In the modelling approach, channels are assumed to form with a cross-sectional flow area much smaller than the 0.8 mm grid scale discretisation. The sub-grid scale understanding of the fractal geometry mentioned before allows the model to simulate the impact of preferential flow by redistributing the dissolution opening occurring across the fracture surface to a limited number of elements within the fracture plane. In practice, the fracture plane was divided broadly into a series of slices normal to the flow direction. The amount of dissolution occurring at each of these elements was evaluated, and then the dissolution redistributed in the slices such that the element showing most dissolution collected an extra amount of “dissolution” from the elements showing less dissolution. The total amount of dissolution was kept constant, and the amount redistributed controlled by parameterisation. A certain percentage of the slice cross-sectional flow area was allowed to grow, and also specified as a parameter. The simulation resolution was at a scale of 0.8 mm, with 55 elements comprising a slice, meaning that a minimal channel resolution of ~2 % (1/55) of the fracture surface could be represented. In practise to ensure channels developed, it was necessary to allow 12 % (6/55) of the fracture surface to develop ensuring good percolation throughout the fracture surface.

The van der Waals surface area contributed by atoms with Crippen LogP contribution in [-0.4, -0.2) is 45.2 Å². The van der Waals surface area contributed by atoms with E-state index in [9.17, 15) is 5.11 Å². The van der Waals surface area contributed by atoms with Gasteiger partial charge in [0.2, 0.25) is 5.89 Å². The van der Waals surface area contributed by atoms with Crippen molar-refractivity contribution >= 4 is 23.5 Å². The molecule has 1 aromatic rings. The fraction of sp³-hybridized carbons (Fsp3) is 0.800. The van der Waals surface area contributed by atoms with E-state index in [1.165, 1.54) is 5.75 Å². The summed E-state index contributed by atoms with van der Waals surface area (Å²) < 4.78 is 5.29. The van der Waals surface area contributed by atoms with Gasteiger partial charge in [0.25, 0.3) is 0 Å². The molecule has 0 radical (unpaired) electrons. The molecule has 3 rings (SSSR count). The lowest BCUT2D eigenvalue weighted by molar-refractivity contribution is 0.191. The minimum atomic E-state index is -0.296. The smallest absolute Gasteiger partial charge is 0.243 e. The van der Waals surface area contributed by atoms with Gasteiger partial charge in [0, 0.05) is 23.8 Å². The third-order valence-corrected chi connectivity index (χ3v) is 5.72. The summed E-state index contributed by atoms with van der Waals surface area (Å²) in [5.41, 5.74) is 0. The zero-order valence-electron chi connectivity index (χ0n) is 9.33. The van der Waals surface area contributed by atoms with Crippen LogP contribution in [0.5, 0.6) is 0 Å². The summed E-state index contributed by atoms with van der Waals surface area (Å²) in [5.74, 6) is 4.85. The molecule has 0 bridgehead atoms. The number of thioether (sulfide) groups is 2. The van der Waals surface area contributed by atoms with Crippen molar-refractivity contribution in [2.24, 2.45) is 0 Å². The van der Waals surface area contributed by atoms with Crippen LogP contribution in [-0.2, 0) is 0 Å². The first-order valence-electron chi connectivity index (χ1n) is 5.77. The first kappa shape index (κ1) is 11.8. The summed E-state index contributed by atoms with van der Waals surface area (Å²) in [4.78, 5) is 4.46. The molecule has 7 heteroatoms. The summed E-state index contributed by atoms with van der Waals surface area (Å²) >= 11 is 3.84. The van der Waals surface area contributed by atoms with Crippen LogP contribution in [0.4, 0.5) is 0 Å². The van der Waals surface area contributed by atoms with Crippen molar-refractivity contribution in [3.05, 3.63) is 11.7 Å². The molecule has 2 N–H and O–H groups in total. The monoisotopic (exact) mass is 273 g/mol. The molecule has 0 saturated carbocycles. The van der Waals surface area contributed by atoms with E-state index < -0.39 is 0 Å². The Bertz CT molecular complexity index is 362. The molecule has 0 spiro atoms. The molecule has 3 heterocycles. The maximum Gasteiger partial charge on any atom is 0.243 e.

Change in the reactive surface area of the fracture

All DECOVALEX teams (Bond et al. 2014) showed that during the evaluation of the chemical dissolution of the fracture surface, the dissolution rates are orders of magnitude higher than the expected literature values. This is possibly due to the freshness of the fracture surface leading to a much larger surface area available for reactions to occur than just the flat smooth surface, again suggesting that sub-grid scale information should be introduced into the modelling approach. The “Surface Area Fitting Parameter” \(\alpha_{\text{c}}\) in Eq. (26) is used to take this extra roughness into account in this modelling approach. It was found that during parameterisation the value of \(\alpha_{\text{c}}\) could be demonstrably seen to change and reduce with time, suggesting that as the experiment progressed the “freshness” of the surface deteriorated. A further consideration is that the process of matrix diffusion coupled with stress corrosion could be enabling fluid access to large amounts of the rock matrix, captured numerically with the “Surface Area Fitting Parameter”. However, there are insufficient data to validate this at the current point in time. Evaluation of the dependency of this parameter suggested some relationship to the amount of flow through the fracture and with the temperature; however, the best dependency was with time, which suggests a further process not yet identified. It should be noted that in principle the process of changing the reactive surface area with time is not different from the mechanism behind the development of preferential flow paths, and that with informed selection of the parameterisation of \(\alpha_{\text{c}}\) an effect similar to channel flow could broadly be developed.